Alice Hargrave is a photographic artist whose research based work reflects on impermanence: environmental insecurity, habitat loss, and species extinctions. Hargrave recently collaborated with The Cornell Lab of Ornithology NY to create her project Last Calls: abstract patterned “portraits” of threatened and endangered birds using sound waves of their last calls in the wild. Hargrave photographs, layers, and tones the sound waves using the surprising colors of eyes, talons, skin, or plumage of each particular species, contradicting the ubiquitous argument “why save that simple brown bird”. Reminiscent of hieroglyphics, these avian vocalizations give loud, colorful voice to these species in peril.
Hargrave could work with patrons in several of ways. Reflecting her most recent project, she could work with vocalizations of any species of bird (or other animal) that carries personal meaning to the Patron. (paper or weaving) She sometimes layers her landscape imagery with the bird call patterns in experimental ways creating unusual figure / ground relationships with these textiles of sound. Hargrave could also photograph a meaningful personal space, landscape, or interior that is resonant with the Patron aesthetically, personally, or historically. She is interested in creating emotionally charged pieces that go beyond what one sees with their eyes.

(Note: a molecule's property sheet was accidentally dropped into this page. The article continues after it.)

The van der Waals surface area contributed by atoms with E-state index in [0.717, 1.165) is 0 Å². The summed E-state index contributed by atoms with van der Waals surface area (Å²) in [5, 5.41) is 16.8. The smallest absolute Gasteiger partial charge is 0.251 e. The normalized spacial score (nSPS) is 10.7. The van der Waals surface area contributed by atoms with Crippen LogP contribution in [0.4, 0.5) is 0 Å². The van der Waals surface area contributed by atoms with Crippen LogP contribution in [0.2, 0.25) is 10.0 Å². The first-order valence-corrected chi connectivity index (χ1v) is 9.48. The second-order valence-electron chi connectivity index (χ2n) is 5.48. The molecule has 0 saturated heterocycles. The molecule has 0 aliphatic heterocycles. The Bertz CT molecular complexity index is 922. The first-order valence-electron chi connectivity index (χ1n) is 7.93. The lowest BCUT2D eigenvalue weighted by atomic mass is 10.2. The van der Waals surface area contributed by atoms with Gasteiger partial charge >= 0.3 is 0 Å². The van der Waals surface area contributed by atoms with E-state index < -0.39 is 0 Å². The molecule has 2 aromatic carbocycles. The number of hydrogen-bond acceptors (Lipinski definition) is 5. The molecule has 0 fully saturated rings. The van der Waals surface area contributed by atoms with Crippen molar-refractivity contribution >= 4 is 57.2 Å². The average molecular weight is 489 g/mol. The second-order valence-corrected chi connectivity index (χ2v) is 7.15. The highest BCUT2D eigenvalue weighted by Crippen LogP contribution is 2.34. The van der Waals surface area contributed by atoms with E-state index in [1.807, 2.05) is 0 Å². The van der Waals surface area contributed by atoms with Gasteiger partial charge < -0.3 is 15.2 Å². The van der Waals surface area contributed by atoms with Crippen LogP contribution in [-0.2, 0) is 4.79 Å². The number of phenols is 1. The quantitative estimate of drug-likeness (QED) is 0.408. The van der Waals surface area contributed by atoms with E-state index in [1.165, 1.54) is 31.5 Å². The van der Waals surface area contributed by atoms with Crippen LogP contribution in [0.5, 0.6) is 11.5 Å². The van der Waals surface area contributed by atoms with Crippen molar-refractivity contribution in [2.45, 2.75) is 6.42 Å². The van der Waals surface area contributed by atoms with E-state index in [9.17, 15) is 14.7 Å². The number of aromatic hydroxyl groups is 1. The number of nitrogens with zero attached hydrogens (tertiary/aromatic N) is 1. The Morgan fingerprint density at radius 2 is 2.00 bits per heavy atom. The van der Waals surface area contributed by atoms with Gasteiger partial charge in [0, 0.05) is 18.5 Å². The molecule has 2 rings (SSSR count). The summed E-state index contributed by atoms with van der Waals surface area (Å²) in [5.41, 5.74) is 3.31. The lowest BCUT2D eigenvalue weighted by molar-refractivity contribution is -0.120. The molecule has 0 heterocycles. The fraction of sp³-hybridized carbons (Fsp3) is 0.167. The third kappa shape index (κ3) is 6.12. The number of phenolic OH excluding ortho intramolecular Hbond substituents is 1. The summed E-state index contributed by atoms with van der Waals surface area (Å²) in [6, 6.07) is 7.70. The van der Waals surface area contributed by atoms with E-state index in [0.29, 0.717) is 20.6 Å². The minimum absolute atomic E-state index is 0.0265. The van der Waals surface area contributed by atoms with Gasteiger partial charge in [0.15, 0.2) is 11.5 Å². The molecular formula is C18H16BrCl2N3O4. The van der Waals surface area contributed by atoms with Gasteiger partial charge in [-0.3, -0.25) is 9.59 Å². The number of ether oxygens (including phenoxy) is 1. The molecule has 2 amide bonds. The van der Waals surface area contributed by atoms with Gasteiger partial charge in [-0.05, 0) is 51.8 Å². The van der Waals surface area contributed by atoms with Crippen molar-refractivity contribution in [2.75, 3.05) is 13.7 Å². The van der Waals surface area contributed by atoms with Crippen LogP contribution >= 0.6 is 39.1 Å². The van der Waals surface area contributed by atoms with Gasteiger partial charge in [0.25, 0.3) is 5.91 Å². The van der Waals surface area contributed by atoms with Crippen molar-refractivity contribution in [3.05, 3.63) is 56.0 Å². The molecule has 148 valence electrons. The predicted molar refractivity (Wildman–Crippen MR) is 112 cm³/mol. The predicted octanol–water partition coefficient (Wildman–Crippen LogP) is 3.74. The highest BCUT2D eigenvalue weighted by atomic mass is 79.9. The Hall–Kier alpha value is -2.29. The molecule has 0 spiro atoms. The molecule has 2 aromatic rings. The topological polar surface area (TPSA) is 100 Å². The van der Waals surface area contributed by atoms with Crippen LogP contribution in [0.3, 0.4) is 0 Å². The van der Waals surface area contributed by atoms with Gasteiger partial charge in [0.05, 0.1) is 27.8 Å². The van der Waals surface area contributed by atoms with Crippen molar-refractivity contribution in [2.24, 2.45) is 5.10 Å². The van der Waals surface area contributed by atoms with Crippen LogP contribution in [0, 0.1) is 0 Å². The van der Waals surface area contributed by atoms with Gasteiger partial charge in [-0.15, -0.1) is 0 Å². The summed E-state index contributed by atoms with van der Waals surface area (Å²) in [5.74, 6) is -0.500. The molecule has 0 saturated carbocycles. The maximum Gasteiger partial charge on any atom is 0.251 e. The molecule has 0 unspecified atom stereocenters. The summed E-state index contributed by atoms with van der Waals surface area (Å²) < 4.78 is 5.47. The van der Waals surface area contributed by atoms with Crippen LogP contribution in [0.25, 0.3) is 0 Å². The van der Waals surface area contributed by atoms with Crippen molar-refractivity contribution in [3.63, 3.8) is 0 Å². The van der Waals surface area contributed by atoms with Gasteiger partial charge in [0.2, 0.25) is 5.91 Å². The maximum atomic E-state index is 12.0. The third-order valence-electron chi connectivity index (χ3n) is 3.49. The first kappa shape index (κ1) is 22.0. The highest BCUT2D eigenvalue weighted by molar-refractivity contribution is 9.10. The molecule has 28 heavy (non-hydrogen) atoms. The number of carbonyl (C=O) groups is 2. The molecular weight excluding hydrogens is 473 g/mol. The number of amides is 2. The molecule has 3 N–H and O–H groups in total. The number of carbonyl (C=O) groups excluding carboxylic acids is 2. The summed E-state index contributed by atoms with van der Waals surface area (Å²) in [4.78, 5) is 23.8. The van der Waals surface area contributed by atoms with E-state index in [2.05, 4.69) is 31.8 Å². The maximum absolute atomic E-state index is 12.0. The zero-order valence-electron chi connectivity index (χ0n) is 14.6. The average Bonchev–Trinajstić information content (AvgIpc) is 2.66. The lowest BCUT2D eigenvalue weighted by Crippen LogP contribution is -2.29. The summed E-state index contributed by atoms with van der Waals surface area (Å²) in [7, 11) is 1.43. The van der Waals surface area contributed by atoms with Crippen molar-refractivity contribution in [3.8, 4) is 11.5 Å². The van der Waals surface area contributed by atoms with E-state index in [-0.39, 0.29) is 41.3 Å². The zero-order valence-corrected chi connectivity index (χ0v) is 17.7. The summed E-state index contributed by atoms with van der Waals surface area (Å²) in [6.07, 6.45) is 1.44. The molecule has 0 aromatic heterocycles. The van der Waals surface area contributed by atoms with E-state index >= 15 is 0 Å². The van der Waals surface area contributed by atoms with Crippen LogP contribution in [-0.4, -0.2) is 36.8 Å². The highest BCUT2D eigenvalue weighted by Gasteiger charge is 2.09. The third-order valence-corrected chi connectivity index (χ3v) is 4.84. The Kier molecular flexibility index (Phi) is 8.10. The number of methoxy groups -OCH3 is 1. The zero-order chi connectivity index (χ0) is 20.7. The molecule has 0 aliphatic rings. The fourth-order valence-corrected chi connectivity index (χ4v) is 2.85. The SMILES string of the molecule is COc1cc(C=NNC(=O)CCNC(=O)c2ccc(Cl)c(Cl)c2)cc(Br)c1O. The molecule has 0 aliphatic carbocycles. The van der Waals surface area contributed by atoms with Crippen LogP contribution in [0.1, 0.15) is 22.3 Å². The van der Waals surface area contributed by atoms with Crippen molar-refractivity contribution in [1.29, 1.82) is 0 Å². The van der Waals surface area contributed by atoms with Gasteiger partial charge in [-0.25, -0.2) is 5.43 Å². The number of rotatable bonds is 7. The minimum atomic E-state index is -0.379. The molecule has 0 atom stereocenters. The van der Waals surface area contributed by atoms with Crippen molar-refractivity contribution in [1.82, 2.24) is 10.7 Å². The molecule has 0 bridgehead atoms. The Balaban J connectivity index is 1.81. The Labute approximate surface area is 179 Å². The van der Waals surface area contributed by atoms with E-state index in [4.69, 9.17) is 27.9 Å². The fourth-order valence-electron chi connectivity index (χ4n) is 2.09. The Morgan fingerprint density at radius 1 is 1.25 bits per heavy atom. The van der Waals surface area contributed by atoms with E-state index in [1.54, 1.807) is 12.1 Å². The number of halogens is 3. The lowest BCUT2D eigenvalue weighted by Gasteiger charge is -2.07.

Hargrave has worked extensively with archival photographic materials such as old snapshots or super 8 film and could work with any material or substrate from your personal archive, vintage or contemporary, family or other archival material. After discussions and research about the source material, and it’s relationship to the Patron, she could infuse the work with a sense of your own history, personal narratives, or simply emotion and the passage of time— as her work explores the fugitive nature of experience, the natural world, and the photographic medium itself. She is interested in how photographs literally color memory, and perception.